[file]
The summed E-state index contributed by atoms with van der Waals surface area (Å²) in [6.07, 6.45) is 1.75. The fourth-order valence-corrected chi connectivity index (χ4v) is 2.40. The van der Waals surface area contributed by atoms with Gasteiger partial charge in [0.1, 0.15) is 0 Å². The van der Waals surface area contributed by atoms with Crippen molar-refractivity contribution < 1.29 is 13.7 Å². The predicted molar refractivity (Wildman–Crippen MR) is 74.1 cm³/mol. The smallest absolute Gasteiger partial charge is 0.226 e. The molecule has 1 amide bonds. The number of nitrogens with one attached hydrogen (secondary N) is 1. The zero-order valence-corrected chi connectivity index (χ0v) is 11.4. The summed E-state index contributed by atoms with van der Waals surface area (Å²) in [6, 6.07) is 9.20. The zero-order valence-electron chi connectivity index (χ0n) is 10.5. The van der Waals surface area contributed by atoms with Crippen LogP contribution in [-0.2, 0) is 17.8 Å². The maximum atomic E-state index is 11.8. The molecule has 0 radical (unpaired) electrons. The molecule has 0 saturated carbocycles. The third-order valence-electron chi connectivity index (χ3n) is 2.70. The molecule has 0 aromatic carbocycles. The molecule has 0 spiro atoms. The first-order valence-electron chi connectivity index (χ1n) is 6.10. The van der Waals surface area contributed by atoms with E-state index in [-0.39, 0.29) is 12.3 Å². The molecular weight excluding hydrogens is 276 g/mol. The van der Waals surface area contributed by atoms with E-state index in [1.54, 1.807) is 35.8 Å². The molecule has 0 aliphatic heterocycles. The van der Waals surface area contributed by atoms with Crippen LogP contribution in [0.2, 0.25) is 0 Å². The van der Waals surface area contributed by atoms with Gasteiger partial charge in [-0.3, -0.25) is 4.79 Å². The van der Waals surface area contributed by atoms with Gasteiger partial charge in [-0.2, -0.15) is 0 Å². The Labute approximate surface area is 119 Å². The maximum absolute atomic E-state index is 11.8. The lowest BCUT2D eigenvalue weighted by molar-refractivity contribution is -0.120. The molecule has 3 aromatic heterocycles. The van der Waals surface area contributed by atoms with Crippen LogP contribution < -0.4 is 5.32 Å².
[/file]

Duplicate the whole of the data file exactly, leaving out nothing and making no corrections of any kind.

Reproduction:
The summed E-state index contributed by atoms with van der Waals surface area (Å²) in [6.07, 6.45) is 1.75. The fourth-order valence-corrected chi connectivity index (χ4v) is 2.40. The van der Waals surface area contributed by atoms with Gasteiger partial charge in [0.1, 0.15) is 0 Å². The van der Waals surface area contributed by atoms with Crippen molar-refractivity contribution < 1.29 is 13.7 Å². The predicted molar refractivity (Wildman–Crippen MR) is 74.1 cm³/mol. The smallest absolute Gasteiger partial charge is 0.226 e. The molecule has 1 amide bonds. The number of nitrogens with one attached hydrogen (secondary N) is 1. The zero-order valence-corrected chi connectivity index (χ0v) is 11.4. The summed E-state index contributed by atoms with van der Waals surface area (Å²) in [6, 6.07) is 9.20. The zero-order valence-electron chi connectivity index (χ0n) is 10.5. The van der Waals surface area contributed by atoms with Crippen LogP contribution in [-0.2, 0) is 17.8 Å². The maximum atomic E-state index is 11.8. The molecule has 0 radical (unpaired) electrons. The molecule has 0 saturated carbocycles. The third-order valence-electron chi connectivity index (χ3n) is 2.70. The molecule has 0 aromatic carbocycles. The molecule has 0 spiro atoms. The first-order valence-electron chi connectivity index (χ1n) is 6.10. The van der Waals surface area contributed by atoms with E-state index in [-0.39, 0.29) is 12.3 Å². The molecular weight excluding hydrogens is 276 g/mol. The van der Waals surface area contributed by atoms with E-state index in [1.54, 1.807) is 35.8 Å². The molecule has 0 aliphatic heterocycles. The van der Waals surface area contributed by atoms with Crippen LogP contribution in [0.2, 0.25) is 0 Å². The van der Waals surface area contributed by atoms with Gasteiger partial charge in [-0.3, -0.25) is 4.79 Å². The van der Waals surface area contributed by atoms with Gasteiger partial charge in [-0.2, -0.15) is 0 Å². The Labute approximate surface area is 119 Å². The maximum absolute atomic E-state index is 11.8. The lowest BCUT2D eigenvalue weighted by molar-refractivity contribution is -0.120. The molecule has 3 aromatic heterocycles. The van der Waals surface area contributed by atoms with Crippen LogP contribution < -0.4 is 5.32 Å².